AN earthquake has struck near Buenos Aries as the leaders of the world descend on the Argentinian capital for the G20 summit.
The 3.8-magnitude tremor hit 20 miles south of the city where a number of those at the event reported seeing “the chandeliers sway slightly”.
Reporter Steve Herman took to Twitter saying: “I was sitting next to @GalloVOA in the @WhiteHouse press filing centre here in Buenos Aires and we heard this rumble and saw the chandeliers sway slightly.
I assured him that as a veteran of many seismic events this was not an #earthquake. Wrong.”
The quake hit at 10.27am local time according to the country’s seismology centre.
Argentina’s branch of the Red Cross tweeted out that no one had been reported injured in the earthquake.
The US Geological Survey website indicates that the earthquake hit at approximately 1.27pm GMT, and had a depth of 10km.
Earlier a giant blimp portraying President Donald Trump as a nappy-wearing baby stole the show as the world’s most powerful leaders arrived in Argentina for the start of the G20 summit.
The huge balloon floated over the capital city of Buenos Aires ahead of two days of talks already overshadowed by trade wars, the Ukraine crisis and the brutal murder of a Saudi journalist.
Massive protests are expected throughout today and more than 22,000 armed police and soldiers will be on duty.
The Trump balloon – which depicts him as a crying baby holding a cellphone – became infamous earlier this year when a version of it was flown in London to protest his visit to the UK.
It has since made appearances at protests in Florida, outside the President’s Mar-a-Lago resort, and in Washington state near a venue where Vice President Pence was giving a speech.
The two-day summit – which begins later today – is supposed to focus on development, infrastructure and food security but bitter in-fighting is expected to lead to some explosive talks.
Trump himself put on a brave face as he touched down in Argentina with First Lady Melania Trump late last night.
The under-fire president is reported to be in no mood for the talks after facing mounting pressure on both domestic and diplomatic fronts.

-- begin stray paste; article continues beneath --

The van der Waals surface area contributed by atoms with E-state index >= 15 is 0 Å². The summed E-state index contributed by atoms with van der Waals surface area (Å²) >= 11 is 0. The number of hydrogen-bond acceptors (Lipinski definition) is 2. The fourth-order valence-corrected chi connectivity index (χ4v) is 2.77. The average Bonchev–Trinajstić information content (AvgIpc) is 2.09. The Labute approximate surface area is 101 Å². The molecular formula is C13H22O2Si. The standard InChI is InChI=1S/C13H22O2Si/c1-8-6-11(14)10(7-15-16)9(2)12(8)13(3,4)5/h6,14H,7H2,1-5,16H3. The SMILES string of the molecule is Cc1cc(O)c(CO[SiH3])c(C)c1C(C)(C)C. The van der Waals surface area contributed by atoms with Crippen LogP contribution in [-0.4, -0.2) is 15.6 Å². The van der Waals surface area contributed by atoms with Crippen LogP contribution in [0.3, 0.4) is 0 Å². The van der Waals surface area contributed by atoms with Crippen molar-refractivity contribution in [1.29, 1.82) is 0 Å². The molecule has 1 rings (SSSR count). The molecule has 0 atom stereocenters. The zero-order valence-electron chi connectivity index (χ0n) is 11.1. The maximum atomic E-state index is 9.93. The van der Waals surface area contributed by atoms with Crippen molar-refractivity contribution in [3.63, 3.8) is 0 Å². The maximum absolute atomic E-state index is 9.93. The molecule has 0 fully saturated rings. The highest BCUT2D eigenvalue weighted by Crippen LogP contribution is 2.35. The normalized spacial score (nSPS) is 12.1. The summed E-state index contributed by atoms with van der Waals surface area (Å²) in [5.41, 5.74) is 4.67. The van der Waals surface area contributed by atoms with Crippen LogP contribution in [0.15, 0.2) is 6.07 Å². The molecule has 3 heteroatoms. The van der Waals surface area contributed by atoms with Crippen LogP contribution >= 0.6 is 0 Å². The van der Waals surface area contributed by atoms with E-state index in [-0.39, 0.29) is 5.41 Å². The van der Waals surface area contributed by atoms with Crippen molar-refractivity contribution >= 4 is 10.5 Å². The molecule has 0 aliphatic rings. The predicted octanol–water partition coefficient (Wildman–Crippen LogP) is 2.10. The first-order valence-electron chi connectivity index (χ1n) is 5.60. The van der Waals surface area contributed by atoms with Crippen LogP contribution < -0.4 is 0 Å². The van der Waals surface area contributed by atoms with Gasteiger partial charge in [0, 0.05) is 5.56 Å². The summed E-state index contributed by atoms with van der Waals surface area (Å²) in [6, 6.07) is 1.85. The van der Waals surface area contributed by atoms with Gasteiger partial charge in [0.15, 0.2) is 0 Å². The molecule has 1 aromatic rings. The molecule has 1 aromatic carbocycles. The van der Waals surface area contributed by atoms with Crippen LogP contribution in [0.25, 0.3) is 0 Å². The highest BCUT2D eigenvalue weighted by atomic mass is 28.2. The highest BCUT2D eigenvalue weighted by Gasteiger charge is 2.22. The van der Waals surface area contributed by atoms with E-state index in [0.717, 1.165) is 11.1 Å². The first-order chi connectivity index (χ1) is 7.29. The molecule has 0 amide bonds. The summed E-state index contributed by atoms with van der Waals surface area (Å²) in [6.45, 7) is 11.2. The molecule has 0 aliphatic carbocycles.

His trip south came hours after his former attorney Michael Cohen admitted to lying over his business talks with Russia during the 2016 campaign and after Trump dramatically cancelled a meeting with Vladimir Putin over the Ukraine crisis.
However, one man who seemed well up for the summit was French President Emmanuel Macron who was keen to emphasise the real importance of G20.
“I believe in our capacity to make the spirit of dialogue and cooperation triumph,” Macron said warning if nations “close down,” the alternative could be trade wars or armed conflict.
Macron then called for international involvement and “complete clarity” in investigations into the killing of dissident Saudi journalist Jamal Khashoggi,
He also said European leaders should discuss the killing – inside the Saudi Consulate in Istanbul – at a meeting due to be held this afternoon.
Argentina’s President Mauricio Macri insisted the matter of the killing would be “on the table” during bilateral and possibly broader meetings.
Saudia Arabia has denied that Crown Prince Mohammed bin Salman – who is also at the summit – played any role in Khashoggi’s gruesome slaying.
Turkey’s Recep Tayyip Erdogan, who has been sharply critical of Saudi Arabia over the incident is also in attendance.
The Kremlin earlier said it had not been notified about Trump’s cancelling of the meeting and only learned about it from his tweet.
It said it believed the cancellation was down to US “domestic” issues rather than the ongoing Ukraine situation.
Russian news agencies quoted Putin spokesman Dmitry Peskov as saying the cancellation means that Putin will have “a couple more hours” for “useful meetings” with other G20 leaders.
Trump was still scheduled to meet with Chinese President Xi Jinping, but analysts were not optimistic about prospects for a major breakthrough on the two countries’ trade disputes a month before US tariffs on Chinese goods are set to ramp up.
Speaking to reporters at the White House, Trump said that while China was interested in striking a deal, “I don’t know if I want to do it” and “I like the deal we have now”.
However, Chinese Foreign Ministry spokesman Geng Zhuang said he was hopeful.
“We hope the US can show sincerity and meet China halfway, to promote a proposal that both countries can accept,” he said, quoted by Reuters.
Macron later criticised protectionist stances by the US President but said they have no plans for a one-on-one at the summit.
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The two have increasingly clashed in recent weeks on everything from Trump’s nationalism to wine tariffs.
Other European leaders at the summit are facing domestic struggles of their own.
Theresa May is fighting for political survival as she tries to pull her country out of the European Union.
Germany’s Angela Merkel is preparing to leave politics after announcing last month she would give up leadership of her party, a post she has held since 2000.
Italy’s Giuseppe Conte heads a populist coalition that is clashing with the EU and suffers internal divisions.
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